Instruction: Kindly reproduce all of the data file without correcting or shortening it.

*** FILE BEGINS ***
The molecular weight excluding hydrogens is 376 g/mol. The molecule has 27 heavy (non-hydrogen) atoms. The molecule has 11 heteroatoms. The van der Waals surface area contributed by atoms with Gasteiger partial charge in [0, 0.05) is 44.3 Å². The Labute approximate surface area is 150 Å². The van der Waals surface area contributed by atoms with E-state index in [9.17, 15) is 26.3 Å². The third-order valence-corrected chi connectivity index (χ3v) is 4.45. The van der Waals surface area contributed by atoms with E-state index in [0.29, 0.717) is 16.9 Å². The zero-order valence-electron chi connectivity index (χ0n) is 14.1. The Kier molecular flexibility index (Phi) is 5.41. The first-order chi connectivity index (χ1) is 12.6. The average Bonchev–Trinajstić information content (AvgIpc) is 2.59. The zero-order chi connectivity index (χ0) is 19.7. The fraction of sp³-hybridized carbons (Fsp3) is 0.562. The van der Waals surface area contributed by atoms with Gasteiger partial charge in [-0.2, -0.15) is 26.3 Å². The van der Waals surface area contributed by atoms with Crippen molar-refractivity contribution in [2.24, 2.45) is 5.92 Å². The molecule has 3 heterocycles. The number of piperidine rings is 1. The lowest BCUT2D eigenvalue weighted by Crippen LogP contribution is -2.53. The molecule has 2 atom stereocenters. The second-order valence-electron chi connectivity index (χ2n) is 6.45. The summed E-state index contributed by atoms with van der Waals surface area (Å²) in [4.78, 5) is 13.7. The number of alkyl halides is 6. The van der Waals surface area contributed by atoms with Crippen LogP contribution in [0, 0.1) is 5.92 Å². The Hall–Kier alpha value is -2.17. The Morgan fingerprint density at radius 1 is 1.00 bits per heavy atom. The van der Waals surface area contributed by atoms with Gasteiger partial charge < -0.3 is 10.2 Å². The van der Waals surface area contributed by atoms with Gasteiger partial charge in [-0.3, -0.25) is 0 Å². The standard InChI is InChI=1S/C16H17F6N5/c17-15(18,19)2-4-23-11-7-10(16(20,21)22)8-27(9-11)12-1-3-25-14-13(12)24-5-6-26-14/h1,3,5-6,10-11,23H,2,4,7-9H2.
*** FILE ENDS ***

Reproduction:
The molecular weight excluding hydrogens is 376 g/mol. The molecule has 27 heavy (non-hydrogen) atoms. The molecule has 11 heteroatoms. The van der Waals surface area contributed by atoms with Gasteiger partial charge in [0, 0.05) is 44.3 Å². The Labute approximate surface area is 150 Å². The van der Waals surface area contributed by atoms with E-state index in [9.17, 15) is 26.3 Å². The third-order valence-corrected chi connectivity index (χ3v) is 4.45. The van der Waals surface area contributed by atoms with E-state index in [0.29, 0.717) is 16.9 Å². The zero-order valence-electron chi connectivity index (χ0n) is 14.1. The Kier molecular flexibility index (Phi) is 5.41. The first-order chi connectivity index (χ1) is 12.6. The average Bonchev–Trinajstić information content (AvgIpc) is 2.59. The zero-order chi connectivity index (χ0) is 19.7. The fraction of sp³-hybridized carbons (Fsp3) is 0.562. The van der Waals surface area contributed by atoms with Gasteiger partial charge in [-0.2, -0.15) is 26.3 Å². The van der Waals surface area contributed by atoms with Crippen molar-refractivity contribution in [2.24, 2.45) is 5.92 Å². The molecule has 3 heterocycles. The number of piperidine rings is 1. The lowest BCUT2D eigenvalue weighted by Crippen LogP contribution is -2.53. The molecule has 2 atom stereocenters. The second-order valence-electron chi connectivity index (χ2n) is 6.45. The summed E-state index contributed by atoms with van der Waals surface area (Å²) in [4.78, 5) is 13.7. The number of alkyl halides is 6. The van der Waals surface area contributed by atoms with Crippen LogP contribution in [0, 0.1) is 5.92 Å². The Hall–Kier alpha value is -2.17. The Morgan fingerprint density at radius 1 is 1.00 bits per heavy atom. The van der Waals surface area contributed by atoms with Gasteiger partial charge < -0.3 is 10.2 Å². The van der Waals surface area contributed by atoms with Gasteiger partial charge in [-0.3, -0.25) is 0 Å². The standard InChI is InChI=1S/C16H17F6N5/c17-15(18,19)2-4-23-11-7-10(16(20,21)22)8-27(9-11)12-1-3-25-14-13(12)24-5-6-26-14/h1,3,5-6,10-11,23H,2,4,7-9H2.